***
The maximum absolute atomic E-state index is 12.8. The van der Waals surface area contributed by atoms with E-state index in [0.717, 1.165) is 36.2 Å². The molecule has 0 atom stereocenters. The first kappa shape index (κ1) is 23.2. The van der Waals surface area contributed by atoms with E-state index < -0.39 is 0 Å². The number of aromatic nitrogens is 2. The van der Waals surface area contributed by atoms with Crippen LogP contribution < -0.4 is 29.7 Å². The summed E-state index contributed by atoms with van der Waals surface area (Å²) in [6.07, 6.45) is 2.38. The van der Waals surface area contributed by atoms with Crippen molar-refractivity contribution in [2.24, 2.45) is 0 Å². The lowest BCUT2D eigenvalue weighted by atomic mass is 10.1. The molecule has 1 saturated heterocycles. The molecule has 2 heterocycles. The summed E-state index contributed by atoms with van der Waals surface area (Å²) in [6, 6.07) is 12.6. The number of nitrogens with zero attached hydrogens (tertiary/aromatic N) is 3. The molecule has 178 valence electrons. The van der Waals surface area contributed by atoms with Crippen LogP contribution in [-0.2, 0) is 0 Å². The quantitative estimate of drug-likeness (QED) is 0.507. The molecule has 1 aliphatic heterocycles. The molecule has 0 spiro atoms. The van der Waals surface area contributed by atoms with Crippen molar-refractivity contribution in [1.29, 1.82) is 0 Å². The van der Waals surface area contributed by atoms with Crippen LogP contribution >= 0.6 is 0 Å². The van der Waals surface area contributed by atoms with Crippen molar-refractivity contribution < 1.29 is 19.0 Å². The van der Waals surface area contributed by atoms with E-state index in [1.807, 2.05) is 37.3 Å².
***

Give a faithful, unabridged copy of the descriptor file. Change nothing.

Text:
The maximum absolute atomic E-state index is 12.8. The van der Waals surface area contributed by atoms with E-state index in [0.717, 1.165) is 36.2 Å². The molecule has 0 atom stereocenters. The first kappa shape index (κ1) is 23.2. The van der Waals surface area contributed by atoms with E-state index < -0.39 is 0 Å². The number of aromatic nitrogens is 2. The van der Waals surface area contributed by atoms with Crippen LogP contribution < -0.4 is 29.7 Å². The summed E-state index contributed by atoms with van der Waals surface area (Å²) in [6.07, 6.45) is 2.38. The van der Waals surface area contributed by atoms with Crippen molar-refractivity contribution in [2.24, 2.45) is 0 Å². The lowest BCUT2D eigenvalue weighted by atomic mass is 10.1. The molecule has 1 saturated heterocycles. The molecule has 2 heterocycles. The summed E-state index contributed by atoms with van der Waals surface area (Å²) in [6, 6.07) is 12.6. The number of nitrogens with zero attached hydrogens (tertiary/aromatic N) is 3. The molecule has 178 valence electrons. The van der Waals surface area contributed by atoms with Crippen LogP contribution in [-0.2, 0) is 0 Å². The quantitative estimate of drug-likeness (QED) is 0.507. The molecule has 1 aliphatic heterocycles. The molecule has 0 spiro atoms. The van der Waals surface area contributed by atoms with Crippen molar-refractivity contribution in [1.29, 1.82) is 0 Å². The van der Waals surface area contributed by atoms with Crippen LogP contribution >= 0.6 is 0 Å². The van der Waals surface area contributed by atoms with Crippen molar-refractivity contribution < 1.29 is 19.0 Å². The van der Waals surface area contributed by atoms with E-state index in [1.807, 2.05) is 37.3 Å².